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N Engl J Med. 2002 Sep 26;347(13):969-74.

Warfarin, aspirin, or both after myocardial infarction.

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  • 1Department of Cardiology, UllevĂ„l University Hospital, Oslo, Norway.

Abstract

BACKGROUND:

The role of antithrombotic therapy in secondary prevention after myocardial infarction is well established. Although the available literature suggests that warfarin is superior to aspirin, aspirin is currently the more widely used drug. We studied the efficacy and safety of warfarin, aspirin, or both after myocardial infarction.

METHODS:

In a randomized, multicenter trial in 3630 patients, 1216 received warfarin (in a dose intended to achieve an international normalized ratio [INR] of 2.8 to 4.2), 1206 received aspirin (160 mg daily), and 1208 received aspirin (75 mg daily) combined with warfarin (in a dose intended to achieve an INR of 2.0 to 2.5). The mean duration of observation was four years.

RESULTS:

The primary outcome, a composite of death, nonfatal reinfarction, or thromboembolic cerebral stroke, occurred in 241 of 1206 patients receiving aspirin (20.0 percent), 203 of 1216 receiving warfarin (16.7 percent; rate ratio as compared with aspirin, 0.81; 95 percent confidence interval, 0.69 to 0.95; P=0.03), and 181 of 1208 receiving warfarin and aspirin (15.0 percent; rate ratio as compared with aspirin, 0.71; 95 percent confidence interval, 0.60 to 0.83; P=0.001). The difference between the two groups receiving warfarin was not statistically significant. Episodes of major, nonfatal bleeding were observed in 0.62 percent of patients per treatment-year in both groups receiving warfarin and in 0.17 percent of patients receiving aspirin (P<0.001).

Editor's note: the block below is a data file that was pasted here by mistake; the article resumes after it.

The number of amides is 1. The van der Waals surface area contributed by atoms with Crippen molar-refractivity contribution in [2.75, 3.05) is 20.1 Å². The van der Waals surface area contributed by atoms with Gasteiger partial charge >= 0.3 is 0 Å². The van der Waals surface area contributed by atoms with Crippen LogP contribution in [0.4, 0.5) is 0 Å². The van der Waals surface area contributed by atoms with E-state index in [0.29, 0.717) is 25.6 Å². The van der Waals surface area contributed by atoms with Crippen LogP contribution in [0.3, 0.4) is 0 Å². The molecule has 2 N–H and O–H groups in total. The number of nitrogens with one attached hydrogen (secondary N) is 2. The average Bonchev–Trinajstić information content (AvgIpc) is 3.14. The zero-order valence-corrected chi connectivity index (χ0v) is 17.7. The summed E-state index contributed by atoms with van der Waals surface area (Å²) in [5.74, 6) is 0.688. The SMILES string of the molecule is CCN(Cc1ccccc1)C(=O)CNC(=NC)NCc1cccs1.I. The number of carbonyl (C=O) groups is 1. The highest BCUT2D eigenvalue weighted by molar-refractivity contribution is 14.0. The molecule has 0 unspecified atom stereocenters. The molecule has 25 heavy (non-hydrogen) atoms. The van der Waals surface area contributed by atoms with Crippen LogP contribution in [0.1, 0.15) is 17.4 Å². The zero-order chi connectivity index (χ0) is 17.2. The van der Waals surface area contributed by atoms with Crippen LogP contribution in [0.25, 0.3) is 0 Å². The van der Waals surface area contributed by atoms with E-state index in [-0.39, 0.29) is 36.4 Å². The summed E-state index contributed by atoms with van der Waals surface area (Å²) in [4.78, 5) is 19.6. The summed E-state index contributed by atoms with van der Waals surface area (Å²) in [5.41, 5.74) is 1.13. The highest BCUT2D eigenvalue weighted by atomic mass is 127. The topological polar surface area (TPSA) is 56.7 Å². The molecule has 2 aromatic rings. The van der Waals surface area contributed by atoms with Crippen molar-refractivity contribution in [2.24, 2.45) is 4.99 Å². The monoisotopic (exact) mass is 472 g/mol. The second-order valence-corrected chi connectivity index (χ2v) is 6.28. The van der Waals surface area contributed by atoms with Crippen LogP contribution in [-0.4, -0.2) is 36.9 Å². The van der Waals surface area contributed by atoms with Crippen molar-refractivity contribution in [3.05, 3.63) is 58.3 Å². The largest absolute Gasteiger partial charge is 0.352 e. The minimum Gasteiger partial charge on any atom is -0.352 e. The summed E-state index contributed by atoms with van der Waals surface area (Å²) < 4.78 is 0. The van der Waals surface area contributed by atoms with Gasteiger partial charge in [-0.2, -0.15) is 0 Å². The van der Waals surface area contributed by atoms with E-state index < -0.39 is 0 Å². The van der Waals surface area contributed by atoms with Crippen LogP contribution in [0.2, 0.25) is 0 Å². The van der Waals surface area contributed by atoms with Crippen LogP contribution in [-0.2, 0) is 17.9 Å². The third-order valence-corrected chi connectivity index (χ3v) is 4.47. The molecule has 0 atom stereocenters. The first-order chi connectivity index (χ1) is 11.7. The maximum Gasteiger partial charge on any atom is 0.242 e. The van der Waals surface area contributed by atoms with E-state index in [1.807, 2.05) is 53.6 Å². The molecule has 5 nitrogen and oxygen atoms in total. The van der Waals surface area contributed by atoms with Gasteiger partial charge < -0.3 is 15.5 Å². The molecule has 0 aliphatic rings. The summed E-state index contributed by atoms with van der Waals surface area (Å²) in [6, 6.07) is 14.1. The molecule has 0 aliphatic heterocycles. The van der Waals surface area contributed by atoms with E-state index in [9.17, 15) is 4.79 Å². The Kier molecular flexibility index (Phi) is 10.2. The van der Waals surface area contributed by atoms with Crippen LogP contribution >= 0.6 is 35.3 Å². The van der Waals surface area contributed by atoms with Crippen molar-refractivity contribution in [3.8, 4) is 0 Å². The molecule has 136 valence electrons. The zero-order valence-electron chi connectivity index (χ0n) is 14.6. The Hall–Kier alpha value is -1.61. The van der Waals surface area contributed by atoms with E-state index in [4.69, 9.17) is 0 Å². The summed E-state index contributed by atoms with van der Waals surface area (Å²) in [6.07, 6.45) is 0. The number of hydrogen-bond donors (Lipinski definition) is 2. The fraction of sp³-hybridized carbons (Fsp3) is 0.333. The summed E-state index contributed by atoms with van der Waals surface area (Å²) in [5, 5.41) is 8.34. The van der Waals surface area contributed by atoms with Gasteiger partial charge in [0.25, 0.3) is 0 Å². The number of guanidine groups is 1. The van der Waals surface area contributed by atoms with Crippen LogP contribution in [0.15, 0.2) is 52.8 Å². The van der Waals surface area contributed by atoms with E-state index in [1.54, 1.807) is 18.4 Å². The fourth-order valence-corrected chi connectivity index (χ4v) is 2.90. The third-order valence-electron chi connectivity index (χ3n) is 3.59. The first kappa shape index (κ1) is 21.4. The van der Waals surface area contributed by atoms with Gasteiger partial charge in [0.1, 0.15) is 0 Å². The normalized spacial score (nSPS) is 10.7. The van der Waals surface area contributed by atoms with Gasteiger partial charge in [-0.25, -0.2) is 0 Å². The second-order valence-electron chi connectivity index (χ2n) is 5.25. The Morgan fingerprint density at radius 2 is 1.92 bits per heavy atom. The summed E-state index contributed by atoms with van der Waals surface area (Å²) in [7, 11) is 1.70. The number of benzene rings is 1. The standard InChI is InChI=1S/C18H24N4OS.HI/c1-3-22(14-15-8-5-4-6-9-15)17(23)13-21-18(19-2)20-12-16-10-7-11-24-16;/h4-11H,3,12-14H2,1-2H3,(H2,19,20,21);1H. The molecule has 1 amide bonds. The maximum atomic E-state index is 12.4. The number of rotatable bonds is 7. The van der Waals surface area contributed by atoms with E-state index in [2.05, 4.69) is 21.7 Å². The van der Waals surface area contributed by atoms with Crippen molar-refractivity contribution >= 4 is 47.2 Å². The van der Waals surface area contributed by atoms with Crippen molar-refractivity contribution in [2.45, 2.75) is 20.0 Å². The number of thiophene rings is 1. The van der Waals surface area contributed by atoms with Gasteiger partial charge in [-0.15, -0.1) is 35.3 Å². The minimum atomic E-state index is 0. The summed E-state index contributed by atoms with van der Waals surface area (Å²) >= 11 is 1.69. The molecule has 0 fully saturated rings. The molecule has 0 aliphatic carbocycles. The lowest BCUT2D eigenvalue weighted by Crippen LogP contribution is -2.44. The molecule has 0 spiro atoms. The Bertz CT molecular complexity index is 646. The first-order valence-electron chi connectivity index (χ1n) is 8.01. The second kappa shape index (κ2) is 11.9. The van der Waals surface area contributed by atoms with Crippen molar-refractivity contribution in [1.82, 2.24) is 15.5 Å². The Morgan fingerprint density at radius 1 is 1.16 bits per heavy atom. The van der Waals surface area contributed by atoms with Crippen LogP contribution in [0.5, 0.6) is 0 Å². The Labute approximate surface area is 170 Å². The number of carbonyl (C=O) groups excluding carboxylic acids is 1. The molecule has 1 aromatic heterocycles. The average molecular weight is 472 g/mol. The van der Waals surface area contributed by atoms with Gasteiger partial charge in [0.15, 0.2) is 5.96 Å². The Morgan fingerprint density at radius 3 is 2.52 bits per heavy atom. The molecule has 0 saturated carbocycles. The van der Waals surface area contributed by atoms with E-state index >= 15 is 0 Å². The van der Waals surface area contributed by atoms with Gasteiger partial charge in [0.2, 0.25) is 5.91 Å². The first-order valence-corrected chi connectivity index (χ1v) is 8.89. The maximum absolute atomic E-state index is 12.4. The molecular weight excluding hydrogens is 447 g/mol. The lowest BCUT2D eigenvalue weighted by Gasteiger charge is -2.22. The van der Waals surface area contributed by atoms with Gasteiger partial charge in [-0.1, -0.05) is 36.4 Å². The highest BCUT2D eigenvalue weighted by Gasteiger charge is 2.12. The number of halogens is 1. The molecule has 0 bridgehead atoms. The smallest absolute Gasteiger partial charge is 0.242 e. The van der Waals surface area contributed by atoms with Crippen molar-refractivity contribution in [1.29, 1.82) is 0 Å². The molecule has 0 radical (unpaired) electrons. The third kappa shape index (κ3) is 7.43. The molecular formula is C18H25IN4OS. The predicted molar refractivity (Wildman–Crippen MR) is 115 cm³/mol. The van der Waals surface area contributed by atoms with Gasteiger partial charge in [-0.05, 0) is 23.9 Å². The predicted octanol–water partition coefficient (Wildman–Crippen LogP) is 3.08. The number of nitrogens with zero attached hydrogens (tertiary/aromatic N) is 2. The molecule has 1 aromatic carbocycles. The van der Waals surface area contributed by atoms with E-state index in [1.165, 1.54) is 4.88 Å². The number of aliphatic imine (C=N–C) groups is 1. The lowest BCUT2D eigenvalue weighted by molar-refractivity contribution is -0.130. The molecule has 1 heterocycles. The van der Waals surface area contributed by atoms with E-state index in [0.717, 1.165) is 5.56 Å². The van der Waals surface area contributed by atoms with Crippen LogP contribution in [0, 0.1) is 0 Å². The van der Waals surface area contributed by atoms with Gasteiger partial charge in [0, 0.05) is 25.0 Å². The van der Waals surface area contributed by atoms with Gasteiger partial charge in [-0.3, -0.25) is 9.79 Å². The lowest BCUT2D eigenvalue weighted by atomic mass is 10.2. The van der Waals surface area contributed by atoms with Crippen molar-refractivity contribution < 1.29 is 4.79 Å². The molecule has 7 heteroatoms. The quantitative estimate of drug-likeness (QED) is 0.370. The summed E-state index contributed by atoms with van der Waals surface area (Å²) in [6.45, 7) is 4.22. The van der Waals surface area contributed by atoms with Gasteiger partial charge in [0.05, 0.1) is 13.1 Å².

CONCLUSIONS:

Warfarin, in combination with aspirin or given alone, was superior to aspirin alone in reducing the incidence of composite events after an acute myocardial infarction but was associated with a higher risk of bleeding.

Copyright 2002 Massachusetts Medical Society

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PMID:
12324552
[PubMed - indexed for MEDLINE]
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